Sepsis: new strategies for management
© BioMed Central Ltd 2010
Published: 13 July 2011
Sepsis: New Strategies for Management
Jordi Rello, Marcos I Restrepo
This is a relatively short book, which, from the title, purports to cover new approaches to the management of sepsis. Many of the international team of authors (American, Spanish, and Australian) are well-established experts in this field, and the book covers some important aspects. For example, the genetic basis of sepsis is discussed in Chapter 3 with special emphasis on the major groups of genes that have been implicated in predisposition to sepsis and adverse outcomes from sepsis. The major challenges to genetic studies in sepsis are also covered. Various components of the immune response are also reviewed, including the pattern recognition molecules, the important inflammatory and anti-inflammatory mediators, and the coagulation pathway proteins.
Two chapters review general issues associated with antibiotic therapy in patients with severe sepsis. One chapter covers optimal antibiotic use in patients with severe community-acquired pneumonia. The second chapter deals with important, and often neglected, pharmacodynamic considerations in relation to antibiotic use in patients with severe sepsis and septic shock, providing a comprehensive review of applied pharmacology, detailing the antibiotics most commonly used and practical issues related to their indication and dosage adjustment in patients with severe sepsis. Specific therapies are also discussed in separate chapters, including the use of macrolides in community-acquired pneumonia, the use of statins in severe sepsis, the use of corticoids in severe pneumonia, and the nonspecific removal of sepsis mediators through blood-purification approaches.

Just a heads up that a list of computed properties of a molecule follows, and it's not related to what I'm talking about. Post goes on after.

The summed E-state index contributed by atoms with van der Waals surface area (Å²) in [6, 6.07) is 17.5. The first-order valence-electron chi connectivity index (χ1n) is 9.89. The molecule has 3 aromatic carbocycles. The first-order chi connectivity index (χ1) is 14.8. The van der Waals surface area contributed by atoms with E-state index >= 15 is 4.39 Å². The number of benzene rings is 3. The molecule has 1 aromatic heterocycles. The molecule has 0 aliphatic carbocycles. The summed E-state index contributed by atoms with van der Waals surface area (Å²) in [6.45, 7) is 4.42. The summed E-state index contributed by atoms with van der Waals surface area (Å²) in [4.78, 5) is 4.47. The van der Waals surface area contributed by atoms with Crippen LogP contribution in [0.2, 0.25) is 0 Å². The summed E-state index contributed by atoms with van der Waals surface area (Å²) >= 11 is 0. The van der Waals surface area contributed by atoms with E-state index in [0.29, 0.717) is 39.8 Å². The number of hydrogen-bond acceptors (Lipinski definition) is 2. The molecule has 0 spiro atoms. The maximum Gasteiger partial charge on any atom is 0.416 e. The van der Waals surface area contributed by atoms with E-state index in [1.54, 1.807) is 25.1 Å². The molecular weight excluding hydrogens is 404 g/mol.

Although the individual chapters tackle their topics comprehensively and there are some useful summary tables and illustrations, the book as a whole does not present an exhaustive review of all of the new strategies for management of sepsis. Some important issues related to the management of sepsis have also been overlooked by the editors or have come to the fore since the book was published, including recent arguments about the safety of colloids and tight glycaemic control in patients with severe sepsis and the role of biomarker-guided antibiotic therapy. It may also have been useful in this context to discuss the recent debates about the use of activated protein C, selenium supplementation, and adherence to guidelines in severe sepsis. These issues are of greater interest to clinicians than hypothetical therapies, which may be of more interest to researchers. In addition, several chapters in this book are specifically dedicated to pneumonia (four chapters out of eight), especially community-acquired pneumonia, and may not be relevant to other forms of sepsis.
Who is the book intended for? Intensivists with special interest in clinical research.
Why should anybody read this book? To acquire basic knowledge about sepsis therapy and to plan for future studies in this area.
Is it an important book? The book is relatively useful but has a very narrow scope.